Once we find a comfortable abode on the fence, it would be insightful to question whether there would be a return on the investment of time and effort that would go into the process of forgiveness. That is to say, does granting forgiveness add any value for the forgiver? Colin Tipping, life coach and author of Radical Forgiveness: Making Room for the Miracle, is likely to answer in the affirmative. He writes, “He (the wrongdoer) provided you with an opportunity to get in touch with your original pain and to see how a certain belief about yourself was running your life. In doing so, he gave you the opportunity to understand and change your belief, thus healing your original pain. (This understanding is) what I mean as forgiveness” (Tipping, 26). Asserting that the act of ‘radical forgiveness’ is fulfilled when the identity of victimhood is replaced by the identity of a student, Tipping suggests that the pain one undergoes as the consequence of an action that requires forgiveness is in fact an opportunity to learn about and to heal an earlier stimulus. This opportunity makes the process of forgiveness not only a function focused solely on the absolution of the forgivee. A part of the equation also includes an added value for the forgiver, potentially implying that forgiveness is not only an altruistic concept in its entirety.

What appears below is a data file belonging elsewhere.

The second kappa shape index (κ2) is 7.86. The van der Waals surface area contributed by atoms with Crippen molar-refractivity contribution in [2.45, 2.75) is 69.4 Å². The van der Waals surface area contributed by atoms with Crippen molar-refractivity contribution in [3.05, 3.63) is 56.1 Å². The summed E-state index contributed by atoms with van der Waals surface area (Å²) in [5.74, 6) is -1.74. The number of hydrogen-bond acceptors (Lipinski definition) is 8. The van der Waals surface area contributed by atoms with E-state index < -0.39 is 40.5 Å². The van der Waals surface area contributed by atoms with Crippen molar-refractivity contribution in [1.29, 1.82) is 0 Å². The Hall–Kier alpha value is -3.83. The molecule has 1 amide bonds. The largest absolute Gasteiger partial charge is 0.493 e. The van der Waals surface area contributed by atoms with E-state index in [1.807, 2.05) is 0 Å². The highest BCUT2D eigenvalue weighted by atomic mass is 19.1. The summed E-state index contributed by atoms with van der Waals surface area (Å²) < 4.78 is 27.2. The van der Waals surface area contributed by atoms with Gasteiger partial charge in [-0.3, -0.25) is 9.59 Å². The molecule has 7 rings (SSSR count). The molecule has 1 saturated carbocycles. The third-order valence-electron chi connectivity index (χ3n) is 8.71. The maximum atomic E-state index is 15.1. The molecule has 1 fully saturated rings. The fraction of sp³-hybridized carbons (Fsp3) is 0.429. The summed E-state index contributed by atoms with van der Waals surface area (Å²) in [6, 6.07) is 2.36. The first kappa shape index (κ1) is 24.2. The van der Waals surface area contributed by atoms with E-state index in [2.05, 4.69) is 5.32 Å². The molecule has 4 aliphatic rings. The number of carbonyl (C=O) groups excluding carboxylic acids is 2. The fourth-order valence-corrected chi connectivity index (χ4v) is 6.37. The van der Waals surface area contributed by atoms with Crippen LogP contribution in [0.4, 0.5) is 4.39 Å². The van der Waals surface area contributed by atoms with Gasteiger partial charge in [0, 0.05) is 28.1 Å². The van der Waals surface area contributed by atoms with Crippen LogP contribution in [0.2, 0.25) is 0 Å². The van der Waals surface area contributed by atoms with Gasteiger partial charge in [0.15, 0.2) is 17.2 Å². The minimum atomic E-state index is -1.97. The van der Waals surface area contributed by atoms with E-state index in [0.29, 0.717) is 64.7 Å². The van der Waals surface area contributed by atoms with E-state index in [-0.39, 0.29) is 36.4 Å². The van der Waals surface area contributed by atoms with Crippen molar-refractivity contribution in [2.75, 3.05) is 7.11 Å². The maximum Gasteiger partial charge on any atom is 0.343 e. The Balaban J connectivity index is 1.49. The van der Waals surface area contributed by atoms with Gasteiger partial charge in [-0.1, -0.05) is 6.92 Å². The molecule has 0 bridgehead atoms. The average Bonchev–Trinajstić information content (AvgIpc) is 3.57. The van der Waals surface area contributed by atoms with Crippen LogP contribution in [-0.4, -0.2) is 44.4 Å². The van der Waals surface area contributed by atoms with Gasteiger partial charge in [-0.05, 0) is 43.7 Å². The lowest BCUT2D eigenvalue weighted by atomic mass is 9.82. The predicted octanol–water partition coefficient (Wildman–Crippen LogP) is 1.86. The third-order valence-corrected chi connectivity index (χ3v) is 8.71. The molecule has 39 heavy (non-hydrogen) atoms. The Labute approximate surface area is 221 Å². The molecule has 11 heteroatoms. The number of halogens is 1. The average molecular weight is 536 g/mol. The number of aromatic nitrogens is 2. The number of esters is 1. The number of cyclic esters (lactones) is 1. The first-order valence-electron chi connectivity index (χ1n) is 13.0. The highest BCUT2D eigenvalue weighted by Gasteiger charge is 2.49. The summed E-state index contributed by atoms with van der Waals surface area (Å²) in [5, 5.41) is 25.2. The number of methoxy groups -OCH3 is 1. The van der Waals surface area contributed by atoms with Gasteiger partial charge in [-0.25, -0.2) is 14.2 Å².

Moving along the forgiveness decision tree, once the added value is identified, it is now the agency of the potential forgiver to forgive or exercise their right to refrain. Testament to exercising this agency is the short-lived life cycle of the Asian Women’s Fund (AWF). The fund was set up by the Japanese government in 1995 as an apologetic compensation for the ageing former ‘comfort women’—women and girls who were taken (by several historical accounts, forcibly) into wartime sexual slavery and held in ‘comfort stations’ near the Japanese military base camps during World War II (Brown et al., 217). At the time, an ongoing debatable number of 1,00,000 to 2,00,000 comfort women were taken captive from South Korea, China, the Philippines, Taiwan, and the Netherlands, among other geographies (Yoshimi). The Government of Japan set up a fund comprising $4.8 million raised from private contributions and $6.3 million from the state to fund ‘welfare services’ for the women who survived the systematic rape and sexual slavery by the then Japanese military. The women who accepted the funding, thus gesturally forgiving the state, would each receive $17,000, accompanied by an apology letter signed by Japan’s then Prime Minister Junichiro Koizumi (Koizumi). A minuscule fraction of the estimated number of former comfort women accepted the apology compensation by the time the fund closed. In 2015, the foreign ministries of Japan and South Korea struck a deal of $8.3 million in return for South Korea absolving Japan for the actions of its former military. This fund, meant for the welfare of the women captured from the then annexed South Korea, was planned to be used for the welfare of the state instead (Berenson). An emphatic Facebook video shows the exchange of dialogue between a former comfort woman and the then vice minister of foreign affairs, Lim Sung-nam. The victim is seen repeatedly questioning the minister on the grounds of negotiations between the two states, “Shouldn’t you have met the victims first before you do that [agree on the settlement]. … Are you going to live this life for me? … How could you do this, when we are alive as witness [sic] and evidence of history?” (Lim). Forgiveness, these women reaffirm, is a process undertaken after an analysis of the act of perpetration versus the authenticity of the apology, and is an agency that rests with the victim of the crime.